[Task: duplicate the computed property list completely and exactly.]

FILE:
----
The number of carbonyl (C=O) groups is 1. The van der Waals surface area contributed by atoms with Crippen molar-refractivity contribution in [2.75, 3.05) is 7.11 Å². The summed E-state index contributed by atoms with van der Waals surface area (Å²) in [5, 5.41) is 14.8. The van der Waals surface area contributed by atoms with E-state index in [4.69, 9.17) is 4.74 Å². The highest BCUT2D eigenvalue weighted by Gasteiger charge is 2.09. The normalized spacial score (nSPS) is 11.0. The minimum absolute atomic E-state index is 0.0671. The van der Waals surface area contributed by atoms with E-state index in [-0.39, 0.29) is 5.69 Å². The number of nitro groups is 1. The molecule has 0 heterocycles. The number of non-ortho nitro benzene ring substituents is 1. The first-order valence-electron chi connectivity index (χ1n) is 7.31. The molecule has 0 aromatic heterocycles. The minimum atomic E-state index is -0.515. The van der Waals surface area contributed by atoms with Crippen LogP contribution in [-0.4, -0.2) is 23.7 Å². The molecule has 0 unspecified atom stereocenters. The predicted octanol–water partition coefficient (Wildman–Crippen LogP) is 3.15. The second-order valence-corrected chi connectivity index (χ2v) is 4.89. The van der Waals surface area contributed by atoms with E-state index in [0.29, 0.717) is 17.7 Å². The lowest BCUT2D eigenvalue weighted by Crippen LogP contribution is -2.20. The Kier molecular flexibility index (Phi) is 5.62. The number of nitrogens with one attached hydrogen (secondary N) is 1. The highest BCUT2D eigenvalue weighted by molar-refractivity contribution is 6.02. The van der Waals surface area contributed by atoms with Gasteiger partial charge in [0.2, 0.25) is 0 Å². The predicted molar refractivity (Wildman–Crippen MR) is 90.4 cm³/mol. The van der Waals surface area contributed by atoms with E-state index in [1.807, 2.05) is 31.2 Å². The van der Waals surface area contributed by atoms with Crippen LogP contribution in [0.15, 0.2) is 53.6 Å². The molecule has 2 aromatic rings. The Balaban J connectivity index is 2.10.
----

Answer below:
The number of carbonyl (C=O) groups is 1. The van der Waals surface area contributed by atoms with Crippen molar-refractivity contribution in [2.75, 3.05) is 7.11 Å². The summed E-state index contributed by atoms with van der Waals surface area (Å²) in [5, 5.41) is 14.8. The van der Waals surface area contributed by atoms with E-state index in [4.69, 9.17) is 4.74 Å². The highest BCUT2D eigenvalue weighted by Gasteiger charge is 2.09. The normalized spacial score (nSPS) is 11.0. The minimum absolute atomic E-state index is 0.0671. The van der Waals surface area contributed by atoms with E-state index in [-0.39, 0.29) is 5.69 Å². The number of nitro groups is 1. The molecule has 0 heterocycles. The number of non-ortho nitro benzene ring substituents is 1. The first-order valence-electron chi connectivity index (χ1n) is 7.31. The molecule has 0 aromatic heterocycles. The minimum atomic E-state index is -0.515. The van der Waals surface area contributed by atoms with Crippen LogP contribution in [-0.4, -0.2) is 23.7 Å². The molecule has 0 unspecified atom stereocenters. The predicted octanol–water partition coefficient (Wildman–Crippen LogP) is 3.15. The second-order valence-corrected chi connectivity index (χ2v) is 4.89. The van der Waals surface area contributed by atoms with E-state index in [0.29, 0.717) is 17.7 Å². The lowest BCUT2D eigenvalue weighted by Crippen LogP contribution is -2.20. The Kier molecular flexibility index (Phi) is 5.62. The number of nitrogens with one attached hydrogen (secondary N) is 1. The highest BCUT2D eigenvalue weighted by molar-refractivity contribution is 6.02. The van der Waals surface area contributed by atoms with Gasteiger partial charge in [0.2, 0.25) is 0 Å². The predicted molar refractivity (Wildman–Crippen MR) is 90.4 cm³/mol. The van der Waals surface area contributed by atoms with E-state index in [1.807, 2.05) is 31.2 Å². The van der Waals surface area contributed by atoms with Crippen LogP contribution in [0.15, 0.2) is 53.6 Å². The molecule has 2 aromatic rings. The Balaban J connectivity index is 2.10.